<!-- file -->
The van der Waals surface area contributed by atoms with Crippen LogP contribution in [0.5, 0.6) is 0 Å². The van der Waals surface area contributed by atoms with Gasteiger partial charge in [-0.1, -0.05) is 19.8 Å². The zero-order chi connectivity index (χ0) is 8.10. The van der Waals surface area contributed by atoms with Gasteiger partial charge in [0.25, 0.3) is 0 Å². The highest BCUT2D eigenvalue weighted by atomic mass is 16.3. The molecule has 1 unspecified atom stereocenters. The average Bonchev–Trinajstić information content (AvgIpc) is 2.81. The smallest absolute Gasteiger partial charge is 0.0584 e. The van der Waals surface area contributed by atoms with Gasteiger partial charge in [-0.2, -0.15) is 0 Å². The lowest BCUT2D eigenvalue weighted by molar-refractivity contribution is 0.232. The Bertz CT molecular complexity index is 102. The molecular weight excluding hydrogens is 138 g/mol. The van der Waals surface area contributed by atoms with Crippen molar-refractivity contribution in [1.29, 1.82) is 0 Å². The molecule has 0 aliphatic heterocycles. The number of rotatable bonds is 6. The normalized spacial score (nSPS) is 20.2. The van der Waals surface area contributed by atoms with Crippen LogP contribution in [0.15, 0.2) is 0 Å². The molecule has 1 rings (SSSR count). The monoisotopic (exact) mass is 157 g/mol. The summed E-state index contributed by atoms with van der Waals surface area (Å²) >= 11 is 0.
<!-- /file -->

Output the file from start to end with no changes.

The van der Waals surface area contributed by atoms with Crippen LogP contribution in [0.5, 0.6) is 0 Å². The van der Waals surface area contributed by atoms with Gasteiger partial charge in [-0.1, -0.05) is 19.8 Å². The zero-order chi connectivity index (χ0) is 8.10. The van der Waals surface area contributed by atoms with Gasteiger partial charge in [0.25, 0.3) is 0 Å². The highest BCUT2D eigenvalue weighted by atomic mass is 16.3. The molecule has 1 unspecified atom stereocenters. The average Bonchev–Trinajstić information content (AvgIpc) is 2.81. The smallest absolute Gasteiger partial charge is 0.0584 e. The van der Waals surface area contributed by atoms with Gasteiger partial charge in [-0.2, -0.15) is 0 Å². The lowest BCUT2D eigenvalue weighted by molar-refractivity contribution is 0.232. The Bertz CT molecular complexity index is 102. The molecular weight excluding hydrogens is 138 g/mol. The van der Waals surface area contributed by atoms with Crippen molar-refractivity contribution in [1.29, 1.82) is 0 Å². The molecule has 0 aliphatic heterocycles. The number of rotatable bonds is 6. The normalized spacial score (nSPS) is 20.2. The van der Waals surface area contributed by atoms with Crippen LogP contribution in [0.15, 0.2) is 0 Å². The molecule has 1 rings (SSSR count). The monoisotopic (exact) mass is 157 g/mol. The summed E-state index contributed by atoms with van der Waals surface area (Å²) >= 11 is 0.